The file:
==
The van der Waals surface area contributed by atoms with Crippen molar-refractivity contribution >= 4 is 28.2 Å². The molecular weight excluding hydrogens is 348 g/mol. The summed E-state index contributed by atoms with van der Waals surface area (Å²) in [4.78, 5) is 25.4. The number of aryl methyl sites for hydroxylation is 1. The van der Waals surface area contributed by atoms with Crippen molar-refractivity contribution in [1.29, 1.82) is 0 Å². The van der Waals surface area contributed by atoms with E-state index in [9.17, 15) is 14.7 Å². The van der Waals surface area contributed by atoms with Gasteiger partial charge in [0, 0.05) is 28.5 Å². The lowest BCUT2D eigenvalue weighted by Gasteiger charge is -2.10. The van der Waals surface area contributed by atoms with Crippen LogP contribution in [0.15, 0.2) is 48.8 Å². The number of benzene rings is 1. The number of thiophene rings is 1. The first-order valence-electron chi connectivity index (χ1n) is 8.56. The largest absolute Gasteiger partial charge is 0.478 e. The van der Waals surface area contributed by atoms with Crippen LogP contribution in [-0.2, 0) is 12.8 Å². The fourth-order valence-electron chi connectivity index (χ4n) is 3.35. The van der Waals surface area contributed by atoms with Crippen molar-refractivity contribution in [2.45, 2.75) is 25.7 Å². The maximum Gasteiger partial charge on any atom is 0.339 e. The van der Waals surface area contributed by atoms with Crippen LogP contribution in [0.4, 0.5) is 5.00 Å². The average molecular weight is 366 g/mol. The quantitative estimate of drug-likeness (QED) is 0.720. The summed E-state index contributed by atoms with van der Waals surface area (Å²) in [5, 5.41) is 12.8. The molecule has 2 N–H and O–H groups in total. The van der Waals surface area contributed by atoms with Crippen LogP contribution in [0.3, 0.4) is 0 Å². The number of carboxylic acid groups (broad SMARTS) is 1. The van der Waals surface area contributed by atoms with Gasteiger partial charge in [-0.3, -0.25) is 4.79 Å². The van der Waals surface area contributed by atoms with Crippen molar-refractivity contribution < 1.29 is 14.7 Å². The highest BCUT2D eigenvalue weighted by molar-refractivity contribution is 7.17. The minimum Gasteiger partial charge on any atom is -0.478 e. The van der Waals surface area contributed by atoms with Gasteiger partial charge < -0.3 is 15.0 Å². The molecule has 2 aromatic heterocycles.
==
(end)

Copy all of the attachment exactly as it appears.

The van der Waals surface area contributed by atoms with Crippen molar-refractivity contribution >= 4 is 28.2 Å². The molecular weight excluding hydrogens is 348 g/mol. The summed E-state index contributed by atoms with van der Waals surface area (Å²) in [4.78, 5) is 25.4. The number of aryl methyl sites for hydroxylation is 1. The van der Waals surface area contributed by atoms with Crippen molar-refractivity contribution in [1.29, 1.82) is 0 Å². The van der Waals surface area contributed by atoms with E-state index in [9.17, 15) is 14.7 Å². The van der Waals surface area contributed by atoms with Gasteiger partial charge in [0, 0.05) is 28.5 Å². The lowest BCUT2D eigenvalue weighted by Gasteiger charge is -2.10. The van der Waals surface area contributed by atoms with Crippen LogP contribution in [0.15, 0.2) is 48.8 Å². The number of benzene rings is 1. The number of thiophene rings is 1. The first-order valence-electron chi connectivity index (χ1n) is 8.56. The largest absolute Gasteiger partial charge is 0.478 e. The van der Waals surface area contributed by atoms with Crippen LogP contribution in [-0.2, 0) is 12.8 Å². The fourth-order valence-electron chi connectivity index (χ4n) is 3.35. The van der Waals surface area contributed by atoms with Crippen molar-refractivity contribution in [2.45, 2.75) is 25.7 Å². The maximum Gasteiger partial charge on any atom is 0.339 e. The van der Waals surface area contributed by atoms with Crippen LogP contribution in [0.4, 0.5) is 5.00 Å². The average molecular weight is 366 g/mol. The quantitative estimate of drug-likeness (QED) is 0.720. The summed E-state index contributed by atoms with van der Waals surface area (Å²) in [5, 5.41) is 12.8. The molecule has 2 N–H and O–H groups in total. The van der Waals surface area contributed by atoms with Crippen LogP contribution in [0.3, 0.4) is 0 Å². The number of carboxylic acid groups (broad SMARTS) is 1. The van der Waals surface area contributed by atoms with Gasteiger partial charge in [-0.3, -0.25) is 4.79 Å². The van der Waals surface area contributed by atoms with Crippen molar-refractivity contribution < 1.29 is 14.7 Å². The highest BCUT2D eigenvalue weighted by molar-refractivity contribution is 7.17. The minimum Gasteiger partial charge on any atom is -0.478 e. The van der Waals surface area contributed by atoms with Gasteiger partial charge < -0.3 is 15.0 Å². The molecule has 2 aromatic heterocycles.